Peace Corps Announces Annual Rankings of Top Colleges and Universities
WASHINGTON, D.C., January 16, 2007 After 20 years of the University of Wisconsin-Madison being the top producer of Peace Corps Volunteers, another university has taken over the top spot. This year, the University of Washington's 110 currently serving alumni positions them in first place for the first time since 1981.
In fact, all three of this year's top producers are new to that spot. In the medium-sized schools category George Washington University vaults four spots to No. 1. In the small schools category, the University of Puget Sound also jumps four spots to the top.
In the large schools category, the University of Wisconsin-Madison is still a close second to Washington with 106 Volunteers, followed by the University of Colorado-Boulder with 100. In the second annual graduate school rankings, the University of Michigan finds company at the top with the University of Washington. Both schools have 20 graduate school alumni serving.
"Peace Corps allows graduates to take their skills outside the classroom and make a real difference in the lives of people who can most use their help," said Peace Corps Director Ron Tschetter. "The over 1,200 institutions of higher learning that have Volunteers overseas, sharing what they have learned, should be proud of their contributions."
Overall, the University of California-Berkeley has produced the most Peace Corps Volunteers since 1961 with 3,282. This year, the University of Colorado-Boulder became only the sixth school to surpass the 2,000 Volunteer mark and is poised to move into the No. 5 historical spot overall.
The highest new entries this year include the University of Pittsburgh at No. 15 on the large schools list, Miami University of Ohio at No. 12 on the medium-sized schools list, and Butler University at No. 15 on the small schools list. The most impressive movers this year include Arizona State University which moves up 16 spots to debut at No. 19 on the large schools list, Northern Arizona University which moves up 10 spots to No. 10 on the medium-sized schools list, and Carleton College which jumps from No. 20 to No. 2 on the small schools list.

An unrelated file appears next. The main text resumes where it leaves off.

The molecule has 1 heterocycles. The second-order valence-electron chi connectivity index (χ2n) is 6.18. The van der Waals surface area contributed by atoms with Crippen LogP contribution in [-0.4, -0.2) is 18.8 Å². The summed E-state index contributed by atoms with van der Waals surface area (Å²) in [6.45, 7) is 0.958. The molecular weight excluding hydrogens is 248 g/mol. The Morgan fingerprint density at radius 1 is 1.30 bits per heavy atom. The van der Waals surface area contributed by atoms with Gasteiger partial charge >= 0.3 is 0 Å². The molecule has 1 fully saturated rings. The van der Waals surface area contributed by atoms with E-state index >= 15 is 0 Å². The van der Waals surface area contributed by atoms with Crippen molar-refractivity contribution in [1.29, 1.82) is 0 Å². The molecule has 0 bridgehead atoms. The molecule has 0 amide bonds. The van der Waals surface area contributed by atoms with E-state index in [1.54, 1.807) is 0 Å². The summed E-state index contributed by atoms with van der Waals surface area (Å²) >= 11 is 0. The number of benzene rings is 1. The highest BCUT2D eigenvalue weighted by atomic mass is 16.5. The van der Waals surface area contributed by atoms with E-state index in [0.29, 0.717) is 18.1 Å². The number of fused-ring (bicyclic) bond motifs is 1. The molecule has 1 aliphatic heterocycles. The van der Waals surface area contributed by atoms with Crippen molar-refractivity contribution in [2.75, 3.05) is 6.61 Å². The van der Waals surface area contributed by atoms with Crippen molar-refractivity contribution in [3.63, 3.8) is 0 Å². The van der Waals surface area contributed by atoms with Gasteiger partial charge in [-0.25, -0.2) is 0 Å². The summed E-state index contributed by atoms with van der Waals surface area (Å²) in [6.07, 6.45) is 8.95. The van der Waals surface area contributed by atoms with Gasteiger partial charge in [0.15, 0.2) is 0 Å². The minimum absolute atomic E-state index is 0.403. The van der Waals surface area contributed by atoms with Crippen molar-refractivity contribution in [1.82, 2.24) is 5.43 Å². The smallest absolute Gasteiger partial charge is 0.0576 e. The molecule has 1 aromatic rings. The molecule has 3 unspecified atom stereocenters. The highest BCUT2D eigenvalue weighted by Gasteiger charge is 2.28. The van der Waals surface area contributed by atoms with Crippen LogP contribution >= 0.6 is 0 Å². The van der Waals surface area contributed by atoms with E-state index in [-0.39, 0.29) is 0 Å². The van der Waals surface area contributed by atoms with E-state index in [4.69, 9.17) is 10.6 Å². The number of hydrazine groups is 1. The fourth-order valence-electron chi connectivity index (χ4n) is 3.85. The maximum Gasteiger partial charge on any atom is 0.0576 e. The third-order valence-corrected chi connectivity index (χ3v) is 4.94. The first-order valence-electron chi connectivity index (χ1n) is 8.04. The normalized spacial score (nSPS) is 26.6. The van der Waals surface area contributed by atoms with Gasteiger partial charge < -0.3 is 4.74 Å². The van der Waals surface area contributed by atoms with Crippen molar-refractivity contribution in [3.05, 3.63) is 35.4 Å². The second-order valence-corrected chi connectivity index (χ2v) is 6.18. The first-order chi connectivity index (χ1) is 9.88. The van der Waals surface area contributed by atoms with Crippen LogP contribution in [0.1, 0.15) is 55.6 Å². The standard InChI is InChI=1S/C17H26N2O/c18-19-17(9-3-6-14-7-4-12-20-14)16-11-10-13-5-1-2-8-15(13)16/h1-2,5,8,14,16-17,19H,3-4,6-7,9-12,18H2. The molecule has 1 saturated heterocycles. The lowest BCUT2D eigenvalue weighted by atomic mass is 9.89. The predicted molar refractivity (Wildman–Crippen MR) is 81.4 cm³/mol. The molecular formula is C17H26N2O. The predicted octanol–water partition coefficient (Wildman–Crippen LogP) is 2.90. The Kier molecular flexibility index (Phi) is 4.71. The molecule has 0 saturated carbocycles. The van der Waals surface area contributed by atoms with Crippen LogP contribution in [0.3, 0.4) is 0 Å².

Other schools debuting or reentering this year's list include: the University of Georgia (No. 19) and the University of California-San Diego (No. 24) on the large schools list; Clemson University (No. 21), Appalachian State University (No. 23), California State University-Chico (No. 23), the University of Rhode Island (No. 23), and Washington University in St. Louis (No. 23) on the medium-sized schools list; and St. Mary's College of Maryland (No. 18), Bucknell University (No. 21), Pepperdine University (No. 21), Beloit College (No. 24), Clark University (No. 24), and Elon University (No. 24) in the small schools list.
Schools are ranked according to the size of the student body. Small schools are those with fewer than 5,000 undergraduates, medium-size schools are those between 5,001 and 15,000 undergraduates, and large schools are those with more than 15,000 undergraduates. To view the entire "Peace Corps Top Colleges 2007" list, visit the Media Resources section.
Although it is not a requirement for service, the majority of Volunteers who have served in the Peace Corps over the past 45 years have been college graduates. Currently, 93 percent of Volunteers have at least an undergraduate degree, with 12 percent of those also possessing a graduate level degree. However, over the years, the Peace Corps has also enjoyed the support and interest of high school graduates and community college graduates.
The Peace Corps is celebrating a 45-year legacy of service at home and abroad. Since 1961, more than 187,000 Volunteers have helped promote a better understanding between Americans and the people of the 139 countries where Vohelped promote a better understanding between Americans and the people of the 139 countries where Volunteers have served. Peace Corps Volunteers must be U.S. citizens and at least 18 years of age. Peace Corps service is a 27-month commitment.